BACprior.boot {BACprior} R Documentation

## A Bootstrap Procedure to Guide the Choice of Omega in the Bayesian Adjustment for Confounding Algorithm.

### Description

The BACprior.boot function proposes a bootstrap procedure to select BAC's omega value in an attempt to minimize the mean squared error (MSE) of the exposure effect estimator. A number B of bootstrap samples are taken from the original sample. Then, the MSE is estimated for each selected omega value, considering the exposure estimate with omega = infinity from the original sample as the true value. The BACprior.boot function uses the BACprior.lm function to estimate the exposure effect.

### Usage

BACprior.boot(Y, X, U,
omega = c(1, 1.1, 1.3, 1.6, 2, 5, 10, 30, 50, 100, Inf),
maxmodels = 150, cutoff = 0.0001, B = 100)

### Arguments

 Y A vector of observed values for the continuous outcome. X A vector of observed values for the continuous exposure. U A matrix of observed values for the potential confounders, where each column contains observed values for a potential confounder. A recommended implementation is to only consider pre-exposure covariates. omega A vector of omega values for which the bootstrap procedure is performed. The default is c(1, 1.1, 1.3, 1.6, 2, 5, 10, 30, 50, 100, Inf). maxmodels The maximum number of outcome and exposure models of each size to be considered. Larger numbers improves the approximation, but can greatly increase the computational burden. The default is 150. cutoff Minimum posterior probability needed for an outcome model to be considered in the weighted average of the posterior mean and standard deviation of the exposure effect. Smaller values of cutoff improves the approximation, but add computational complexity. The default is 0.0001. B The number of bootstrap samples to be taken. Larger numbers reduce Monte Carlo error, but require more computation time.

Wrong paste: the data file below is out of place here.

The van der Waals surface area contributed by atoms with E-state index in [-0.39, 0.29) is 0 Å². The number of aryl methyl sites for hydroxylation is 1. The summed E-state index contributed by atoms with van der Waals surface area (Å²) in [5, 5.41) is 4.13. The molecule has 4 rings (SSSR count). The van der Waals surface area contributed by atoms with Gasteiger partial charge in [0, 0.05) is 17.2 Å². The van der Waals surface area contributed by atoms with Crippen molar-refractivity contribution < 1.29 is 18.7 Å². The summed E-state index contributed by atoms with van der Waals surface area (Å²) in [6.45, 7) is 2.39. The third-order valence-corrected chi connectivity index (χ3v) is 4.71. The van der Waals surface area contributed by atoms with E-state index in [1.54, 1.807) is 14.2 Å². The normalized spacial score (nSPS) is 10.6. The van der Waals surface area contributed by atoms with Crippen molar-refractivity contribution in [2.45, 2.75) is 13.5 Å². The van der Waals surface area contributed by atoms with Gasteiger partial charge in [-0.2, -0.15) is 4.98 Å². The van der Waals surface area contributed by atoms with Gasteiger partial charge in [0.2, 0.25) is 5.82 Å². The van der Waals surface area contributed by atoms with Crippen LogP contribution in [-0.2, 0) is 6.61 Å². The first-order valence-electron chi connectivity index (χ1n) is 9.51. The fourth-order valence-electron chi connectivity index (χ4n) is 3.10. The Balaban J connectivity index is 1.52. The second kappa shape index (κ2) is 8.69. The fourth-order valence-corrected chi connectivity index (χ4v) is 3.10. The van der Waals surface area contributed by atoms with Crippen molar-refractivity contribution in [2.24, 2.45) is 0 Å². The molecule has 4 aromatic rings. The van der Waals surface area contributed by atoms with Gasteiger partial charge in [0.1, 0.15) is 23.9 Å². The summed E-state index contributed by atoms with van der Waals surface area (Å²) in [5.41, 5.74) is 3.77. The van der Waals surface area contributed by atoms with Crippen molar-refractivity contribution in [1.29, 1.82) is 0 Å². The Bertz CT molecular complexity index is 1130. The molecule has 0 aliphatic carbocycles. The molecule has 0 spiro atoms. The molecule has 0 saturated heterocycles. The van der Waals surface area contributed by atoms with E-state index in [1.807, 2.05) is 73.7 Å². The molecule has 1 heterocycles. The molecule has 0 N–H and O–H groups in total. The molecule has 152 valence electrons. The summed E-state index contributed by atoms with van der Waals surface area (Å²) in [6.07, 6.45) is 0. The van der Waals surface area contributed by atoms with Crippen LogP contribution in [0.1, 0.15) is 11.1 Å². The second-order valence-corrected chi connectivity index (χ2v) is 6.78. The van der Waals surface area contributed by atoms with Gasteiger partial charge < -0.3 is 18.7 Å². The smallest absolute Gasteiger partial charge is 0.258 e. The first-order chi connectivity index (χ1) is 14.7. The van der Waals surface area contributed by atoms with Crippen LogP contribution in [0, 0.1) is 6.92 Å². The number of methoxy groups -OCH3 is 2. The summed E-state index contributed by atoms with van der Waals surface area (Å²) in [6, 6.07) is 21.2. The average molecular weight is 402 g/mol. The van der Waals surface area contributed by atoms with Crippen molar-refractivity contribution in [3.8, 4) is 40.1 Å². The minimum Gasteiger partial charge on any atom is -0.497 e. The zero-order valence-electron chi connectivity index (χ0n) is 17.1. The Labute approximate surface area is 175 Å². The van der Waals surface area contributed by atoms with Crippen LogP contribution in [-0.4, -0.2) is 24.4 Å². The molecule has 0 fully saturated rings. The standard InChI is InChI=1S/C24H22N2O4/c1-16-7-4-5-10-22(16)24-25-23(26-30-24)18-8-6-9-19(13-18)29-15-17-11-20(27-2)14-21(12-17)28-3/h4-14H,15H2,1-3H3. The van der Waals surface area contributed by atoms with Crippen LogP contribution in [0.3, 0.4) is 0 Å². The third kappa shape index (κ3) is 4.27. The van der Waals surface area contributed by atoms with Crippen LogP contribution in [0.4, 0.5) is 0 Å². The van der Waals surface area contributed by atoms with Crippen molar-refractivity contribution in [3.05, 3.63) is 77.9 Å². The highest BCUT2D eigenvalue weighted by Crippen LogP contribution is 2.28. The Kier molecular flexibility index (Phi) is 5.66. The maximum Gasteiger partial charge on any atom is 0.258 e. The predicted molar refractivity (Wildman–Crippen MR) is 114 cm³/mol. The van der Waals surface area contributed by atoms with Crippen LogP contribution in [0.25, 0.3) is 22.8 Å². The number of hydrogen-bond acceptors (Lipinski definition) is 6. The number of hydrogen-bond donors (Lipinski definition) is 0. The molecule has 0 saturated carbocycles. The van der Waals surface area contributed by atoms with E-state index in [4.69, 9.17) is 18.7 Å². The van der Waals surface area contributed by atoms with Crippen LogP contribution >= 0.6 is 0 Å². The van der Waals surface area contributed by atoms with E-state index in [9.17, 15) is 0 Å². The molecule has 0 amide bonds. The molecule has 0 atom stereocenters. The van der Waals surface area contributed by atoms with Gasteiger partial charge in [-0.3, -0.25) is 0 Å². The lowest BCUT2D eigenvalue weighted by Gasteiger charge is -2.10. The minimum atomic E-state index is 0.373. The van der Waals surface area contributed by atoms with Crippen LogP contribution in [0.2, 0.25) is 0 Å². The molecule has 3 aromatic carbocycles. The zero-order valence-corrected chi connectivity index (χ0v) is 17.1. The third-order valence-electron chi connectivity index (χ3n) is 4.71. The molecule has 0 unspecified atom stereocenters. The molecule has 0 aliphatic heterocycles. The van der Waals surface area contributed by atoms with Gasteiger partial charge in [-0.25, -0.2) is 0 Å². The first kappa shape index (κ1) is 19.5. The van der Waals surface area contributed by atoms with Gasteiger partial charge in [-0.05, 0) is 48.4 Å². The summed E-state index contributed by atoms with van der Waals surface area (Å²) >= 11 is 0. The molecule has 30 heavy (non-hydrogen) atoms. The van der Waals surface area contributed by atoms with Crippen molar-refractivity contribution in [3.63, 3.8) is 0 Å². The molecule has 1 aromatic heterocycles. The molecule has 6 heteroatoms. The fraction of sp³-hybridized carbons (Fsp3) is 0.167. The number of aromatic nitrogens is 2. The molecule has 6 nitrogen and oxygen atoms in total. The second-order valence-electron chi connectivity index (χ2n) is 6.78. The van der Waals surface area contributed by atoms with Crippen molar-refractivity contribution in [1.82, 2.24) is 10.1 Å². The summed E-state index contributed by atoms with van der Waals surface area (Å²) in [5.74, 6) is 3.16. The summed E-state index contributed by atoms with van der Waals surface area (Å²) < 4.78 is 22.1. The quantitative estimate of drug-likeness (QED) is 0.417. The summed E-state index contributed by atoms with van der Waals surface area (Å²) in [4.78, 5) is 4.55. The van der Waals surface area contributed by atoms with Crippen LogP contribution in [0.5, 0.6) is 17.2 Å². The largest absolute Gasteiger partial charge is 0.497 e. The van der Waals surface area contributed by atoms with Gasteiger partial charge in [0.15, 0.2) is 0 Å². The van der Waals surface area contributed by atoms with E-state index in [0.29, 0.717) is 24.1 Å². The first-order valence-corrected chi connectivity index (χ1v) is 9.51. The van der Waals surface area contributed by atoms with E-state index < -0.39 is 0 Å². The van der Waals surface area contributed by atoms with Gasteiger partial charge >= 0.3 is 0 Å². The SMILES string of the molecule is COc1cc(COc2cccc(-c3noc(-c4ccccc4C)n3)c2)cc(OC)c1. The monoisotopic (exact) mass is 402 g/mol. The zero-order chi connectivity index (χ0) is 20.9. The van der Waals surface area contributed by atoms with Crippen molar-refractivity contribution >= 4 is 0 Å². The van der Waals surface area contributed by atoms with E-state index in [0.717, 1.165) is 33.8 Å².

### Details

Since BACprior.boot uses the BACprior.lm function to estimate the exposure effect, users should refer to the BACprior.lm documentation for details of implementation.

BACprior.boot assumes there are no missing values. The objects X, Y and U should be processed beforehand so that every case is complete. The na.omit function which removes cases with missing data or an imputation package might be helpful.

### Value

 Best The omega value, among the omega values given in input, which minimizes the estimated MSE. MSE The estimated MSE for each of the selected omega values.

BACprior.boot also returns a plot of the estimated MSEs according to the selected omega values.

### Author(s)

Denis Talbot, Genevieve Lefebvre, Juli Atherton.

### References

Brookhart, M.A., van der Laan, M.J. (2006). A semiparametric model selection criterion with applications to the marginal structural model, Computational Statistics & Data Analysis, 50, 475-498.

Lefebvre, G., Atherton, J., Talbot, D. (2014). The effect of the prior distribution in the Bayesian Adjustment for Confounding algorithm, Computational Statistics & Data Analysis, 70, 227-240.

BACprior.lm, BACprior.CV, na.omit

### Examples

# Required package to simulate from a multivariate normal distribution.
require(mvtnorm);

# Simulate data
# n = 500 observations with 5 covariates.
# (U1, U2, U4) is multivariate normal with mean vector 0,
# variances of 1 and 0 pairwise correlations.
# U3 and U5 are causal effects of U2 and U4, respectively.
# X is a causal effect of U1, U2 and U4.
# Y is a causal effect of U3, U4, U5 and X.

set.seed(3417817);
n = 500;
U = rmvnorm(n = n, mean = rep(0, 5), sigma = diag(1, nrow = 5) + matrix(0, nrow = 5, ncol = 5));
U[,3] = U[,2] + rnorm(n);
U[,5] = U[,4] + rnorm(n);
X = U[,1] + U[,2] + U[,4] + rnorm(n);
Y = U[,3] + 0.1*U[,4] + U[,5] + 0.1*X + rnorm(n);

# Remove  #'' to run example
# BACprior.boot(Y, X, U, maxmodels = 150);
# $best # [1] 1 #$MSE
#  [1] 0.001467631 0.001480494 0.001505006 0.001539194 0.001580756
# 0.001803000 0.002017034 0.002375198 0.002516998 0.002662188 0.002865611
# Best omega value would be 1
BACprior.lm(Y, X, U);
# \$results
#       omega Posterior mean Standard deviation
#  [1,]   1.0      0.1089228         0.02951582
#  [2,]   1.1      0.1087689         0.02971457
#  [3,]   1.3      0.1084802         0.03008991
#  [4,]   1.6      0.1080900         0.03060449
#  [5,]   2.0      0.1076376         0.03121568
#  [6,]   5.0      0.1057020         0.03426854
#  [7,]  10.0      0.1046804         0.03696670
#  [8,]  30.0      0.1044711         0.04124805
#  [9,]  50.0      0.1047315         0.04291842
# [10,] 100.0      0.1051211         0.04462874
# [11,]   Inf      0.1058021         0.04703111

# Posterior mean doesn't change much with omega,
# but posterior standard deviation greatly increases.
# This supports the choice of omega = 1.


[Package BACprior version 2.1.1 Index]